July 31, 2008 10:54 ET

IBM Growth in Emerging Markets Fuels Lotus Momentum

ARMONK, NY--(Marketwire - July 31, 2008) - Led by strong sales of IBM (NYSE: IBM) Lotus Notes and Domino 8 in the second quarter of 2008, IBM's Lotus software business outgrew Microsoft by winning millions of customer seats worldwide in direct competition with Microsoft, aided by key wins over its Redmond-based rival in emerging markets.

IBM's emerging markets represented 18 percent of IBM's overall geographic revenue in the second quarter of 2008, and together grew 21 percent as reported. In addition, the Brazil, Russia, India and China subset grew 31 percent in the second quarter, led by strong growth in India.

Among those customer wins was Lotus' largest Asian customer engagement to date -- a major bank licensing 300,000 Lotus Notes seats as well as Lotus Symphony, IBM's free personal productivity software based on the the OpenDocument Format. Lotus Symphony has been downloaded by over 1.3 million individuals and businesses, including scores of Microsoft Office customers. Customers that chose Lotus Notes and Domino over Microsoft in key markets included Max New York Life, Reliance Industries, Vedanta, and Aviva in India; GD Development Bank, Johnson Electric, HKG Environ Protect, CED, DL Cosco Shipyard in China; Affin Bank and Trakando in Singapore; and Russian Railways in Russia.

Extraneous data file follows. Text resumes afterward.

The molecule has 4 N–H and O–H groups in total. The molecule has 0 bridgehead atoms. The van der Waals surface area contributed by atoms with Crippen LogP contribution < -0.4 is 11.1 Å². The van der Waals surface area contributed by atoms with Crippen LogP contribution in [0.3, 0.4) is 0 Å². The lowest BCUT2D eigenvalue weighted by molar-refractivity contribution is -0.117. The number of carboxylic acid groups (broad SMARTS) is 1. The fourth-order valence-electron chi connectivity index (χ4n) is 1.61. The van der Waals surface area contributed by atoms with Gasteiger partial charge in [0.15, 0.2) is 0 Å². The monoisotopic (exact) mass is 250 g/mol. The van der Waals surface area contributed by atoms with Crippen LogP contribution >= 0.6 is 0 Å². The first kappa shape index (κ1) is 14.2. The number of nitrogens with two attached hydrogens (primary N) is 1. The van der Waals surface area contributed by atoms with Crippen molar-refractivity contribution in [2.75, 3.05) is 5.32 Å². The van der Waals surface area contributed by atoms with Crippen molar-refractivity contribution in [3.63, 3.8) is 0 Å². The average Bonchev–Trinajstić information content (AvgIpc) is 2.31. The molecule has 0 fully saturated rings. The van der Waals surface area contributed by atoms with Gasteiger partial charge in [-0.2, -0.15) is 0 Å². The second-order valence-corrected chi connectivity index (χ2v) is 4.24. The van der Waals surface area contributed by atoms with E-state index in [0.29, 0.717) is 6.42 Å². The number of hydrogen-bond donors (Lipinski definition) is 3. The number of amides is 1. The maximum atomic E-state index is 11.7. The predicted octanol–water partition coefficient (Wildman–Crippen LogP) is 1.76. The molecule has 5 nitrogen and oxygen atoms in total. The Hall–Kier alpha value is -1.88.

"Enterprise customers -- especially many rapidly-growing businesses in emerging global markets -- are choosing Lotus software for its open, flexible design," said Bob Picciano general manager, Lotus Software. "These companies prefer open standards over the restrictions of legacy proprietary technology for their long-term collaboration investments."

The second quarter saw the largest historical client win for Lotus in North America as well. A member of the so-called "big six" accounting/consulting firms purchased more than 150,000 seats of the entire Lotus portfolio, selecting Lotus Notes, Lotus Sametime, Lotus Connections, IBM Lotus Quickr and WebSphere Portal over Microsoft Exchange and SharePoint, among other products. Other large companies that chose Lotus Notes and other Lotus software over Microsoft products included several leading banks in the U.S., the United Kingdom and Germany, as well as the Australian government.

Other clients who have recently invested in Lotus Notes and other Lotus software over the competition include consumer goods giant Colgate-Palmolive, chemical manufacturer Ineos of Belgium, the U.S. Federal Aviation Administration, NutraFlo, Dutch Railways, Rohm Haas, Imerys and the Salvation Army. Specifically moving to Lotus Notes 8 were CFE Compagnie d'Enterprises of France, Virginia Commonweath University, Winsol International, The U.S. General Services Administration, the U.S. Internal Revenue Service, Standard Insurance, New York Life, Kentucky Baptist Convention, Verizon, Publishers Printing, Hyatt Hotels, Union Pacific and Nationwide Insurance.